Monday, January 30, 2006

Mismanaging project(s) (part III)

Subtitled: Time management

There is no time management because a prerequisite to time management is – time. You see, it’s kinda difficult to manage something you have so little of. Just look at this blog. This was supposed to be a daily blog. See anything new for the past week?

But that’s beside the point. The point is your baby needs to learn time management. You need to teach him what daytime is, what lunchtime means and what nighttime brings. This is a serious matter. How serious, you ask? Of the utmost seriousness. Sounds serious, doesn’t it? Well, it is. You see - you and your baby need sleep. Continuous, 6 hour, non of that pre-R.E.M. stuff sleep. It’s a vicious circle. If you or your baby do not get enough sleep, you get cranky (a no-no) or the baby gets cranky (a bigger no-no), then you’ll both get even less sleep during the day. This will result in an even higher level of crankiness, which may potentially result in heightened levels of crankiness in your spouse (the biggest no-no of them all!). If this escalates… We’ll it’s probably best not to go there.

And yet there’s something even more important. After all that crankiness and petulance you’ll take a long look at your baby, you’ll take him into your arms and he’ll reach out with his little hands and grab you by your face and your ear and smile and say “Ga!”. And you’ll forget all the bad stuff that happened during your day, all the crankiness will leave your body, nothing else will matter and everything will be just fine. And you know what that is? That’s daddy management.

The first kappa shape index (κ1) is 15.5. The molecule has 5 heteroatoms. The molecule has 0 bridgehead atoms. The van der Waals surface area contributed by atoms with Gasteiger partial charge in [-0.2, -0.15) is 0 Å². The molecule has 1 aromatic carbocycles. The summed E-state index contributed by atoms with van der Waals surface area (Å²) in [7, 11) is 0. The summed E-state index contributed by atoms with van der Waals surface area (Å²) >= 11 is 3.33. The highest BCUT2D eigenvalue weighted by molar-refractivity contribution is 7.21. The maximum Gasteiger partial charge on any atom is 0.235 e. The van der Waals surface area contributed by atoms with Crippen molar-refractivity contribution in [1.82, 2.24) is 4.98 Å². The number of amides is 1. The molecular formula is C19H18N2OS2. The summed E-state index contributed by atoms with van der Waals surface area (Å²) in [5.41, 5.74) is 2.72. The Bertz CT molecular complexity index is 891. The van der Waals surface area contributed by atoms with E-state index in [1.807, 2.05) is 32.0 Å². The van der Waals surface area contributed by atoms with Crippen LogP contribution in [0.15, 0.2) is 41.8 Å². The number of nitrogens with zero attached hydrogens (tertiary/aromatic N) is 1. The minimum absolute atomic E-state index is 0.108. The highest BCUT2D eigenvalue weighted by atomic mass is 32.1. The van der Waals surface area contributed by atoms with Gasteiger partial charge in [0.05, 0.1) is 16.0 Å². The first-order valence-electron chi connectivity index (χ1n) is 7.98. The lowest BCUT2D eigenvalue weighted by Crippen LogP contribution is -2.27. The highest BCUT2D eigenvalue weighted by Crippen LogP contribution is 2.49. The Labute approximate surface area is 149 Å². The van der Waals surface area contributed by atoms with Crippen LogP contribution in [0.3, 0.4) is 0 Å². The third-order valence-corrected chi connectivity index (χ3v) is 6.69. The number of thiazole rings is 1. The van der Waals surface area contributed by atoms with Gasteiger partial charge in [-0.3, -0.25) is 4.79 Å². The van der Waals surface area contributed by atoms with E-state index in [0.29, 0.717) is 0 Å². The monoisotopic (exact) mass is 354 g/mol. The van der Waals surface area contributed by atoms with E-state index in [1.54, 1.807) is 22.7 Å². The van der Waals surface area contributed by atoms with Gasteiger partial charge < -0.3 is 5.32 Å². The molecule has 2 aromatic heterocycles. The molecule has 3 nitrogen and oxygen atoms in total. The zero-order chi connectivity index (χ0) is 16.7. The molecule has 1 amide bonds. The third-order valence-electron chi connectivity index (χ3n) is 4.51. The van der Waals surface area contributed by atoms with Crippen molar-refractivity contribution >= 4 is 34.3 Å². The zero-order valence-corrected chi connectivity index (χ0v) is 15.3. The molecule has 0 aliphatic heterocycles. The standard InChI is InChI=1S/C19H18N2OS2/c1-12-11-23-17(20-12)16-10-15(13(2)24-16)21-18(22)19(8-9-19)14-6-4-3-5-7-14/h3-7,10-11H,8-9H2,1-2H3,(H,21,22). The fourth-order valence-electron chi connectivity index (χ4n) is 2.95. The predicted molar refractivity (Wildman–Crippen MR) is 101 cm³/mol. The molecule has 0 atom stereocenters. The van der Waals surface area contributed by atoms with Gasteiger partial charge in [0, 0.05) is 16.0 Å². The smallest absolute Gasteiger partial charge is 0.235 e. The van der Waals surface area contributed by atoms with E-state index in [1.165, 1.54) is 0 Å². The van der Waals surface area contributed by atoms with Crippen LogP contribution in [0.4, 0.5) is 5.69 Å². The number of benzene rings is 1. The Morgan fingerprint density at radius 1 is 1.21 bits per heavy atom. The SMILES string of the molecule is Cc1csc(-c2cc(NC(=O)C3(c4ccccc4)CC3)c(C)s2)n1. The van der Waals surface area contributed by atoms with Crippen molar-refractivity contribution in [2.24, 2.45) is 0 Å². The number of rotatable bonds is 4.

Something your baby doesn’t need to be taught.

Monday, January 16, 2006

The Book

There’s always a book (it’s usually quite colorful and has the following keywords in the title or the subtitle: children, happy, wonders, parenting and easy). And the book will have all the answers, and it will tell you what to do if you wish your child to become the president of your country and what to avoid if you do not wish your offspring to off a few of his schoolmates later on. It will be a firm teacher and a loving friend. And will tell you absolute crap and make your life miserable.

There’s no way to organize anything for the first few months. You’ll barely keep up with the daily tasks and activities. Just to show you an example: You’ll get up at 3:00 am (babies think of this as morning), get the baby out of the cradle, fetch some warm water, change the diaper (twice), wake-up mum to feed the baby, make the coffee, change the diaper again and put the baby back to sleep by carrying it around the apartment for a few hours. Around 9:00 am it will smile at you and fall into deep sleep. You’ll enjoy a brief moment of bliss knowing you’re a good daddy. At this moment the book will tell you that responding to your baby crying at 3:00 am was wrong, changing diapers at night will make your baby a violent sex offender, feeding a gremlin after midnight would have been a better idea, mum drinking coffee will cause the baby to stop drinking her milk and that babies must learn to comfort themselves and must not be held in arms for more the 30 minutes.